Don’t speak. Don’t think about what this all means. Don’t make plans. Just listen. Hear the words of your Lord, My only-begotten Son with whom I am well pleased. Even with Peter’s short reaction of how great all this was there was too much talking. Not enough listening. Not enough hearing of the words of his Lord. Notice what the Father says to Peter: Listen to Jesus. He says nothing about speaking. In fact, when Jesus gets around to telling the disciples about speaking it’s to tell them the opposite: do not speak! Don’t tell anyone about this.

See, Elisha wanted to hang around. Elijah knew he was leaving and Elisha wanted to be around him a little longer. Peter, James, and John wanted to hang around. They had not seen a sight like this before, of Jesus transfigured in a spectacular display; they wanted to remain a part of this. But Jesus never intended for this to be the final revelation of His glory. He had intended all along to go back down that mountain in order to ascend another one; one not quite as glorious, one where He would be transfigured before them all right, but into a bloody mess. Instead of rays of light gleaming from His face blood would be pouring down His cheeks. Instead of clothes shining brighter than any bleach could make them, He would be stripped and His clothes would be torn and tattered.

Funny how the disciples didn’t want to be around on that day. It was a solemn day. A tragic day. We who have heard our entire lives the good news that Jesus died on the cross for the sins of the world have trouble thinking about what that day was really like. It was the opposite of the Transfiguration. It was the antithesis of glory. It was the other extreme of the sentiment we’ll sing in our closing hymn, How Good, Lord, to Be Here. Who of His disciples wanted to be here, seeing their Lord hanging on the cross, His life slowly fading away? Which of them wanted to hear Him cry out, “My God, My God, why have you forsaken Me?” There’s no way they could have felt worse than Jesus, but they would have traded anything to prevent this from happening.

But there is the problem. They didn’t do what God the Father had said to them: “This is My beloved Son; listen to Him.” Jesus had told them what it was all about. He must be delivered over. He must suffer. He must die on the cross. He must rise from the grave. If they had listened to Him they would have realized that the glory on the Mount of Transfiguration could not compare with the glory before their eyes on the cross. Look in the book of Acts and you will not see one sermon on the Transfiguration from the apostles. Of the suffering, death, and resurrection you will see many. Peter does point out on an occasion the glory of the Transfiguration in his second letter, but mostly what he and the other writers of the New Testament do is proclaim the Christ of the cross and the empty tomb.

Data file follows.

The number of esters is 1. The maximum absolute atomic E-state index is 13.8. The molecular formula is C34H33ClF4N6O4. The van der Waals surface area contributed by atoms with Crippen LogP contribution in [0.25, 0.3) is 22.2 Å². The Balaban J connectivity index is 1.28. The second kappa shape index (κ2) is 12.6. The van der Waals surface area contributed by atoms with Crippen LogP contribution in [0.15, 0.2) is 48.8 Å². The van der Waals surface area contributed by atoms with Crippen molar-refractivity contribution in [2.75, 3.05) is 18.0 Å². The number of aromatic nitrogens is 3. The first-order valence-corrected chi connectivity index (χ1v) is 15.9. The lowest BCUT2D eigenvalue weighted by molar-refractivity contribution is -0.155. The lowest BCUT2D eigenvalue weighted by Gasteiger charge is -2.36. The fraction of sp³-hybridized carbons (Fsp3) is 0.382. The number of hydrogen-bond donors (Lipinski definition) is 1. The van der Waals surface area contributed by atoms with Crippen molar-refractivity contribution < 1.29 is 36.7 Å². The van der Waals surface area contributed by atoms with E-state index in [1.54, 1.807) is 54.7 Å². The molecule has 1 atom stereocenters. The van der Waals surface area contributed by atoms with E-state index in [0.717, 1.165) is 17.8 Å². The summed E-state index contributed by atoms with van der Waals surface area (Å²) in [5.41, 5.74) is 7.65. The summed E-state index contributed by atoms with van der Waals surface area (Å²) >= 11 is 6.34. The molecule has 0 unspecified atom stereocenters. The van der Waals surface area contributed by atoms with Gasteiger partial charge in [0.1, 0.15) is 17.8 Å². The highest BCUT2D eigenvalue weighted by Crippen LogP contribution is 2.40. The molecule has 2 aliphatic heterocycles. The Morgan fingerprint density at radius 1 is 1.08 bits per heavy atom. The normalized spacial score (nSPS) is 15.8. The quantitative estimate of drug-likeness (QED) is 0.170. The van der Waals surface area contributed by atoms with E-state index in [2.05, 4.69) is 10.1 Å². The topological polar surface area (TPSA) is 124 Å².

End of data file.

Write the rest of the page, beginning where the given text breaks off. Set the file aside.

The point of this isn’t that the Transfiguration isn’t really that important. It’s of utmost importance. The Bible makes that abundantly clear. The question really is, why is it important? The reason it’s important is because we haven’t learned to listen. We have big trouble hearing our Lord, just as Peter did. We need to listen first, and then we will be able to speak of what our Lord has given us to speak. When we hear Him we will have the words to say back to Him.

Hear the words of your Lord, listen to Him. His words were spoken to you at your Baptism: I Baptize you in the name of the Father, and of the Son, and of the Holy Spirit. His words are spoken to you at His Table: Take and eat, this is My body, given for you; Take and drink, this is My blood, shed for you for the forgiveness of your sins. Listen to Him. If you’re too busy speaking of what you think and what you’d like then you’re missing what your Lord has to say to you. How do you know when to speak? You know to speak after you have listened. You need to hear God the Father’s beloved Son. That’s what God the Father said: “This is My beloved Son; listen to Him.” In Baptism and in the Lord’s Supper that’s exactly what you hear. He speaks to you. He speaks forgiveness to you. And in so hearing the words of the Father to His beloved Son you have the words to say. You speak back to Him what He has spoken. The beloved Son of God is your beloved Lord and Savior.

When it all was over the disciples saw no one but Jesus only. No more Elijah. No more Moses. There was no more talk of booths and hanging around. There was only Jesus. That’s what you get in Baptism and the Lord’s Supper, Jesus. When you get Jesus you get it all. Now there’s something to talk about! Amen.